“[Stacie,] I actually feel, is more myself,” Page says. “I tend to be identified mostly with one specific character I played when I was 20 years old that is bigger and, I feel, has an emotional chord in groundedness, but is more character-y for sure. [Juno] had a very specific way of talking—partly, of course, because of [screenwriter] Diablo [Cody]’s writing, and then partly because of the intonation that Juno spoke with, which I don’t even think I could do anymore.” Page laughs, returning her focus to her muted portrayal of Stacie. “This [character] was, weirdly, more in tune.… I don’t know, maybe it’s because I’m getting older.” She gets quiet, thinking it over. “Stacie’s super sweet, super funny, but definitely on the shy side. I’m drawn to performances that are really subtle.”
She’s been that way since she started acting at a young age. On a lark, she auditioned for the Canadian TV show “Pit Pony” and got the part. She then auditioned for another Canadian TV show, “Trailer Park Boys,” and got that part, too. The whole thing happened almost by accident, because actor John Dunsworth visited her school when she was 10 and suggested she give acting a try. Page says, “I do think, If I had been sick that day at school, what would have happened? Would I have stumbled upon it? I always loved acting—I made my mom take me to the high school plays—so there was that innate desire.”
But as she started taking a career seriously, she studied films, struck by Shelley Duvall and Sissy Spacek in “3 Women” and Samantha Morton in “Morvern Callar.” And while she’s a fan of a wide range of performances, she offers, “Maybe I’m attracted to subtlety because maybe that is the harder thing to do. It’s harder to be still and exist in that moment…. I’m looking for honesty, and that’s what I’m attempting to do.”
Honesty was not always so easy for Page. Referencing Stacie and Laurel’s clandestine love affair, she says, “The issue of being in a closeted relationship was, needless to say, something I understand. I’ve been in closeted relationships, and it’s not as simple as people think. I mean, I’m sure it can be. But if you’re existing in one it’s because one person, or both people, have made a conscious choice to live and exist that way—you understand the complexity of the situation and you’re doing it. I thought that was something new to look at, or add a different dimension to. It sucks, but Stacie gets it; Laurel is a cop and she does have goals, and if she had been out from the get-go, she wouldn’t be where she is in her career. We do live in a homophobic and transphobic society—it’s changing quickly, but that’s just the reality of the situation.”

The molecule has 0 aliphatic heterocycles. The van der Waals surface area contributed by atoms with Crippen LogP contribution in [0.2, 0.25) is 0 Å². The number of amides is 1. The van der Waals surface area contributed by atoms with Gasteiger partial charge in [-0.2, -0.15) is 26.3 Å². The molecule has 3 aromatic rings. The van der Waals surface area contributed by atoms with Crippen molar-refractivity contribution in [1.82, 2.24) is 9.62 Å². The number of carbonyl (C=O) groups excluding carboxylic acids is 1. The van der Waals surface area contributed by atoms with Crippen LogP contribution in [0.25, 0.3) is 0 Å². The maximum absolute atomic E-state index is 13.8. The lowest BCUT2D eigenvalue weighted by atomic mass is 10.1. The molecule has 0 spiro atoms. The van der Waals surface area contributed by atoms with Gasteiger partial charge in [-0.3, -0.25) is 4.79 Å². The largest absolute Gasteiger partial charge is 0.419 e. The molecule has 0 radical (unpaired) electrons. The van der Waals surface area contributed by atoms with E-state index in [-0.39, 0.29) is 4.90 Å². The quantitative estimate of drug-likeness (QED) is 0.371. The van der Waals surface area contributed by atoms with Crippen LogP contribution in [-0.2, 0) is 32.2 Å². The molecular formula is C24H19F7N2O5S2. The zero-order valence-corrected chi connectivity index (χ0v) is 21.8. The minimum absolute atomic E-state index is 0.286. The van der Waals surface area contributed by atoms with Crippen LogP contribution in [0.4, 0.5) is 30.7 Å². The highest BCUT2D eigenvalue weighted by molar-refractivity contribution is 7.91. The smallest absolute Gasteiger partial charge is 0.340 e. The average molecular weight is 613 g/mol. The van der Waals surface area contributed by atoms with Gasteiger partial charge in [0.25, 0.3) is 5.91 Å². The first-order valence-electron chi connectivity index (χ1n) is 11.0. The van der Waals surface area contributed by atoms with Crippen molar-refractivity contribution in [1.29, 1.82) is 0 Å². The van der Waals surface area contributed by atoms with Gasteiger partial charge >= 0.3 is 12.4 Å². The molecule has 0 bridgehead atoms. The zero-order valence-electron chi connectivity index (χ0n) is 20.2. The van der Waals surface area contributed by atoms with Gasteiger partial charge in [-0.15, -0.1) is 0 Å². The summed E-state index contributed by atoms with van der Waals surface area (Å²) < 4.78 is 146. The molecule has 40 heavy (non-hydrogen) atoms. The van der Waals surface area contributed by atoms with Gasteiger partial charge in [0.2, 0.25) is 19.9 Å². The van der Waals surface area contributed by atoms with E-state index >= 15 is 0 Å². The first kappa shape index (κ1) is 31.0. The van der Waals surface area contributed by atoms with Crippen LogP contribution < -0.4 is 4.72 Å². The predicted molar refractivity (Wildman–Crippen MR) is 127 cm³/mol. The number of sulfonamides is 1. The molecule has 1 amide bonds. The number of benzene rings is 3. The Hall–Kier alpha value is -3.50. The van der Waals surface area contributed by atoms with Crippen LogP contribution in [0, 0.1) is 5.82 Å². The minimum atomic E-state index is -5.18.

Page has witnessed both the shifting cultural winds as well as some of the old resistance since she came out on Valentine’s Day 2014. The actor says she received mostly positive feedback from her announcement. “I might get some homophobic stuff on my social media,” she acknowledges. “Who cares? That goes in one ear and out the other. It makes me more sad, because it’s representative of a really unfortunate, ignorant way of viewing the world that does lead to a lot of pain.”
Not to mention some awkward social interactions. Page recalls being on a plane and a pastor handing her a note. “When he passed me the letter, I was thinking, Oh, it’s a really progressive religious person that’s writing me a letter, that’s so nice,” she says. Instead, she discovered it was a note warning her about her sinful lifestyle. “He signed it, ‘Your Heavenly Daddy,’ with a smiley face—it was just next-level crazy. So you’re, like, ‘I have to frame that, right?’ The letter said, ‘You need to find God,’ and ‘Maybe your father wasn’t in your life.’ No, I have a great dad who’s totally accepting.”
Shortly after speaking to Backstage, Page will attend the world premiere of “Freeheld” at the Toronto Film Festival, where she’ll walk the red carpet with Thomas, declaring to reporters, “I’m in love.” But for today, she’s thinking about her film’s message and her own advocacy. “I ended up in a position where I get to do something I love that, for some reason, is a popular thing for humanity,” she says. “In return, I get to live a very comfortable life already at a young age. That’s crazy. So I personally feel, for me, there is a moral imperative to [speak out].” She pauses. “The LGBT community is a minority. Even though we’ve had so many positive things happen, there still are a lot of issues. I probably won’t make everyone happy. All I can do is my best.”